It Pays Off to Bike to School

| August 26, 2013

Getting children to bike to school benefits society in terms of both economy, health, and congestion says new report.  COWI has analyzed the effect of the popular Bike to School campaign which is organized by the Danish Cyclists’ federation and TrygFonden.

By Christina Britz Nicolaisen and Jakob Schiøtt Stenbæk Madsen, Danish Cyclists’ Federation

Photo: Danish Cyclists’ Federation/Mikkel Østergaard

Every September, about 140,000 Danish school children jump in the saddle during the national Bike to School campaign which has been running annually since 2002. The organizers asked COWI to do an independent evaluation of the last three years’ Bike to School campaigns, and we now have the results.

School children get healthier

The report clearly shows that Bike to School is good business for society both economically and health-wise. The campaign makes school children bike more and thus makes them healthier. This in turn results in fewer sick days for the children and thereby less sickness absence for their parents. In addition, when children bike to school they motivate their parents to bike more instead of driving their car. This results in less congestion, pollution, and road maintenance. The results can be quantified in money terms. During the two-week campaign alone, the socio-economic benefits amount to EUR 165,001 corresponding to 14 % of the total investments in the campaign.

The socio-economic balance sheet 2009-2012


Campaign costs

– 1,195,311


– 458,974

Tax effect


Prolonged lifespan




Transport costs &reduced traffic


Total (Net current value)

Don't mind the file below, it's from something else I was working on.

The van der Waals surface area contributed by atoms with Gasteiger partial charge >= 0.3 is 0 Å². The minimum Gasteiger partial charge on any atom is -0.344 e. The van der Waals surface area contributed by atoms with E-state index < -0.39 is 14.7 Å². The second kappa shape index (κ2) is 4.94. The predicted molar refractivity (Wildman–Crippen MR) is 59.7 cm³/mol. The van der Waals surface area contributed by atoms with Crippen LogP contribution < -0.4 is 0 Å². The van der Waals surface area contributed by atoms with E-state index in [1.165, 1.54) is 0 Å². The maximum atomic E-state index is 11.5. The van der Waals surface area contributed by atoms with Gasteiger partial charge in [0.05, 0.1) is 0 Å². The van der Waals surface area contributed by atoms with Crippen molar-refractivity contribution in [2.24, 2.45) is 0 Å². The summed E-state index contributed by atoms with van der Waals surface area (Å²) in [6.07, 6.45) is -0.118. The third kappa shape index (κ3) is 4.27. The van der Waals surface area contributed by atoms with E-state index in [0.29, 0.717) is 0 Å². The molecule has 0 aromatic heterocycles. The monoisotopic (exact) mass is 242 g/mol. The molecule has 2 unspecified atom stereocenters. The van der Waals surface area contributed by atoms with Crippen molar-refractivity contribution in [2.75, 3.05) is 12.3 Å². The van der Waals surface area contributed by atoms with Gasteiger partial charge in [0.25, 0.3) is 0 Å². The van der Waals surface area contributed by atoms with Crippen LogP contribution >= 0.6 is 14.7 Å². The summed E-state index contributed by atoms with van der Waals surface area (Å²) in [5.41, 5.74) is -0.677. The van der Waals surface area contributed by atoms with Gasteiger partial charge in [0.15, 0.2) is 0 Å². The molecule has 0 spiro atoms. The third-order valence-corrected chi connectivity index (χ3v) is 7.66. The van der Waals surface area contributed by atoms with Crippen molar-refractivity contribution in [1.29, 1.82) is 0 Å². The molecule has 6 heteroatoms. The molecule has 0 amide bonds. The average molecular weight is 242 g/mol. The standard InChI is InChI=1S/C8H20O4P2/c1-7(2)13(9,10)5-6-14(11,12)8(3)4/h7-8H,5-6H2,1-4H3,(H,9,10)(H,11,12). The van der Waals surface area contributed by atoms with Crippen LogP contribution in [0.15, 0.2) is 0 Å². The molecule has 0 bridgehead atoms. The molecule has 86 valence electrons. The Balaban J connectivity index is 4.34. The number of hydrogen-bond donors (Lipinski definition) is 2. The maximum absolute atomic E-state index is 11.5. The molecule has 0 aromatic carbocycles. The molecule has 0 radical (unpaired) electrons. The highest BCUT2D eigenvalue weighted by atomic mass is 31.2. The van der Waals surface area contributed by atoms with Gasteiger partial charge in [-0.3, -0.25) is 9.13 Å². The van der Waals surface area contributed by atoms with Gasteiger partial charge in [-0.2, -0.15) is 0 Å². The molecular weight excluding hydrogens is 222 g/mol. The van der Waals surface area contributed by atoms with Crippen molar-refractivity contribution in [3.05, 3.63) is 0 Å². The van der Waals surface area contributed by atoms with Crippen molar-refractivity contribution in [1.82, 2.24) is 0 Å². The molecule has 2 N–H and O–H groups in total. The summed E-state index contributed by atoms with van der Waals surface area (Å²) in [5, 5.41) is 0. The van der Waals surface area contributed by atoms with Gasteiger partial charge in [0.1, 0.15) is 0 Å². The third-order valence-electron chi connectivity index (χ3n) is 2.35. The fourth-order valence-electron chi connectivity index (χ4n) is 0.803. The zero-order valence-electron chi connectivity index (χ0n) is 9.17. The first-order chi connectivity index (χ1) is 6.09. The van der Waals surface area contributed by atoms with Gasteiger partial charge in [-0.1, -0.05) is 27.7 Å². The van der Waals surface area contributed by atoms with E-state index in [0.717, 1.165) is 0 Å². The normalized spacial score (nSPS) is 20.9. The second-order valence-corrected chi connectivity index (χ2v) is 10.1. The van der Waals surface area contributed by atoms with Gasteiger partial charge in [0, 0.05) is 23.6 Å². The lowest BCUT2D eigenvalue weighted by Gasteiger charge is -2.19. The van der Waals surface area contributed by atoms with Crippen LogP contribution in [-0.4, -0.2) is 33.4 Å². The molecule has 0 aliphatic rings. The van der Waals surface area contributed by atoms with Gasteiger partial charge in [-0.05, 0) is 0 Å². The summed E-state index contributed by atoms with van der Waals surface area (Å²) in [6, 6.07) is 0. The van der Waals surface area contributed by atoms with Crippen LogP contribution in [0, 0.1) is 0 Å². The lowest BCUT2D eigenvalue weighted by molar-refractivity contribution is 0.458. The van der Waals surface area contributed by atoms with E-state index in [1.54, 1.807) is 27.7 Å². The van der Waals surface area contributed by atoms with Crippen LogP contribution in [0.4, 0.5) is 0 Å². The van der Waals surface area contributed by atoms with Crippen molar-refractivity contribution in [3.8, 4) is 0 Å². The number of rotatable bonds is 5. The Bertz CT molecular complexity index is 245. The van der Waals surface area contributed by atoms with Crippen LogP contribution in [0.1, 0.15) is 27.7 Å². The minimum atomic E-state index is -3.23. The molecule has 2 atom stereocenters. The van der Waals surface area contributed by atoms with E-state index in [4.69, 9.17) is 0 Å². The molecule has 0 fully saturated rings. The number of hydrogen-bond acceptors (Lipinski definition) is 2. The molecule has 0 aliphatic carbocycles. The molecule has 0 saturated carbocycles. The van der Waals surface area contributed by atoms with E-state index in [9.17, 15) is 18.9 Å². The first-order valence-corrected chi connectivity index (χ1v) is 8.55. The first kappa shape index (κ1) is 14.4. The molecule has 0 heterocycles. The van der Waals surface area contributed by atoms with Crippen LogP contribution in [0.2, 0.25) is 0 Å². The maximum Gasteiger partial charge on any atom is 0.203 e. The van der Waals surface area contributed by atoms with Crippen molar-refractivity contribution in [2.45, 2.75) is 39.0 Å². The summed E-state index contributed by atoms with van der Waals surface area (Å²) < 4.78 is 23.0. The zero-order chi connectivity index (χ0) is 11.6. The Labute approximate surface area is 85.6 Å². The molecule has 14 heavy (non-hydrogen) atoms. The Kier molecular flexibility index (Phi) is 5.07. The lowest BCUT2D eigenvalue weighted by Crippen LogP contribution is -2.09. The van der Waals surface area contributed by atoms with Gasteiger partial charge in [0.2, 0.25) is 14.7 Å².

+ 165,001

Trine Juncher Jørgensen, Deputy Manager at the Danish Cyclists’ Federation, is pleased about the conclusions of the report:

“The results from COWI show how important the campaign is.  It is simply sound economics to let your kids bike to school. The report also plays into this year’s campaign theme: that cycling makes you more intelligent. A large-scale Danish research project shows that children who bike to school concentrate better than children who are driven to school,” says Trine Juncher Jørgensen with reference to the results of “Mass experiment 2012” which shows a direct correlation between children’s exercise and their ability to concentrate.

Good economy in the bicycle

The evaluation is based on the most conservative assumptions only calculating the effects of the campaign period. But all indicates that a large number of the 140,000 participants keep cycling after the campaign. So in reality, the campaign has even greater value.

The 14 % is a very cautious estimate of the ROI as the survey is based on some very limiting assumptions:

–          The campaign has no effects right after it ends.

–          Possible health effects on the parents are not included.

–          The estimate of the health effects on the children is very restrictive.

If you moderate these assumptions a bit, the campaign has far greater effect:

–          The campaign has effect to weeks after its end = an additional socio-economic gain of 68 % (+ 6 million DKK).

–          The campaign has 50 % effect until autumn vacation (app. 4 weeks) = an additional socio-economic gain of 34 % (+3 million DKK).

–          Parents take their kids to school by bike during the campaign = an additional socio-economic gain of 47 % (+ 4 million DKK).

So in reality, the return of the Bike to School campaign is at least 80-100%.

In 2012 1,095 schools and 142,000 from preschool to tenth grade participated in Bike to School. This year’s campaign takes place 2-13 September, and it is free for the schools to participate.

You can download the full report in Danish here:…

Read about the socio-economic benefits of the Bike to Work campaign here: Danish society profits DKK 43 million on Bike to Work


Category: August 2013, Campaigns, Children, Economy, Newsletters in English